F.A.Q.

Q

How should cheeses be stored?

A

Once opened, they would ideally be stored in their original packaging or in cling film. That way they keep their flavour and it limits bacterial contamination. Once each cheese is individually wrapped, you can store them together in a plastic container, and they will keep even better.
All cheeses must be stored in the refrigerator in an area where the temperature is between 4°C and 6°C.

Q

Can you eat cheese while on a diet?

A

Absolutely! In order to lose weight, it is recommended that you watch your fat intake, but you can’t cut out fat altogether. On the other hand, you have to make sure that you maintain your vitamin and mineral intake.
Cheese is an excellent choice to get your recommended amount of calcium. The cheese should be chosen particularly for its high amounts of calcium, limited to a certain portion per day, and supplemented by two lean dairy products to allow you to get the calcium you need without excess fat.

Q

Can you eat the rind of Camembert and Brie?

A

The soft, white rind of Camembert and Brie can be eaten with no problems at all. The white mould that covers the rind is produced by Penicillium candidum or by different varieties of it.

Q

At what age can babies start eating cheese?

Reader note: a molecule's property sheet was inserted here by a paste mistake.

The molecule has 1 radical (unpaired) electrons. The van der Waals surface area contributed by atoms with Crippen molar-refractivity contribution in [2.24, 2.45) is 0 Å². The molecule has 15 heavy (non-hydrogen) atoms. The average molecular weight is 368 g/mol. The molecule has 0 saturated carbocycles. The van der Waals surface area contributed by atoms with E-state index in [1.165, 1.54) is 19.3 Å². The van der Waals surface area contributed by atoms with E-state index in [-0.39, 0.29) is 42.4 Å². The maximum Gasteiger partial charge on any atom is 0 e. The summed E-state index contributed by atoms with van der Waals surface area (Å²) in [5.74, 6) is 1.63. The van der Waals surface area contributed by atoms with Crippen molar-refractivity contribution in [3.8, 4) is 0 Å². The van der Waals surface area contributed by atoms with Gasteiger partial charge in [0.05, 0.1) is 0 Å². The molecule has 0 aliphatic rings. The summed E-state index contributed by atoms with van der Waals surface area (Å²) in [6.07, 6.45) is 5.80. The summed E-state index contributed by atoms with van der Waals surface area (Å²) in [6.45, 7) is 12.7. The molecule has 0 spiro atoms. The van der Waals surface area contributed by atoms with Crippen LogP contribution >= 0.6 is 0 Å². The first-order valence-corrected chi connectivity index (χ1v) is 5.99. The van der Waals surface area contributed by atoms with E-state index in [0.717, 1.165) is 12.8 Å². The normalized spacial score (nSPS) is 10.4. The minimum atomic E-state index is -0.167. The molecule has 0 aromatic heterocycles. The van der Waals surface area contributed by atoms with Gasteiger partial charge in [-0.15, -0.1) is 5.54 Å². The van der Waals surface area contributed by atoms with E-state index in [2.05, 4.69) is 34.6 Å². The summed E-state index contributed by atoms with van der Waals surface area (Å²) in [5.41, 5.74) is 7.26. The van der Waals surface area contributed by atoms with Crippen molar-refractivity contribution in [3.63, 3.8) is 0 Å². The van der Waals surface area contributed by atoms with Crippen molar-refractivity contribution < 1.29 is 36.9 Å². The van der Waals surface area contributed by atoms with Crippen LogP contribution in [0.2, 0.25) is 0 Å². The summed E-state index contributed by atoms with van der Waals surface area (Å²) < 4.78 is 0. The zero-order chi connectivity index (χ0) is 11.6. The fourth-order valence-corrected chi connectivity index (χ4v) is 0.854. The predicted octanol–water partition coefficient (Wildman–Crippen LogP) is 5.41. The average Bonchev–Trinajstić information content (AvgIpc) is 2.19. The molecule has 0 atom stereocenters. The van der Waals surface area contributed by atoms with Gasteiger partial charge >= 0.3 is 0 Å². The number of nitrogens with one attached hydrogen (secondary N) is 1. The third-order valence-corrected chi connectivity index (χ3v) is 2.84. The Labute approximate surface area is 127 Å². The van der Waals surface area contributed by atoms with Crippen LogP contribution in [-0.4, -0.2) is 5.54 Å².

A

Starting at 8 months, your little one can start tasting cheese in the form of a pinch of grated cheese added to his/her mash or soup, or even one or two slices of soft cheese without the rind.

Q

Which cheeses have the highest amounts of calcium?

A

Those that are made with the most milk, which are harder and more compact. Pressed cheeses are thus the ones with the highest calcium content. A 30g piece of Emmental may include one third of an adult’s daily reference intake of calcium.

Next are the blue-mould cheeses (blue cheese, Roquefort) and soft cheeses (Camembert). It is important to vary the cheeses that you eat in order to take advantage of their different nutritional qualities and their diverse flavours.

Q

What is pasteurisation?

A

Pasteurisation is a heat treatment whose goal is to kill a portion of unwanted micro-organisms contained in a food that could develop while the food is being stored.
Food products like milk are heated to a minimum of 72°C for 16 seconds. Pasteurised foods should be stored in the refrigerator and eaten quickly.

Q

What is traceability?

A

Between the cow that provides the milk and the dairy products that you eat, there are many different steps: collection, processing, transport, storing, etc. Traceability means being able to piece together the history of these products and what they are made of.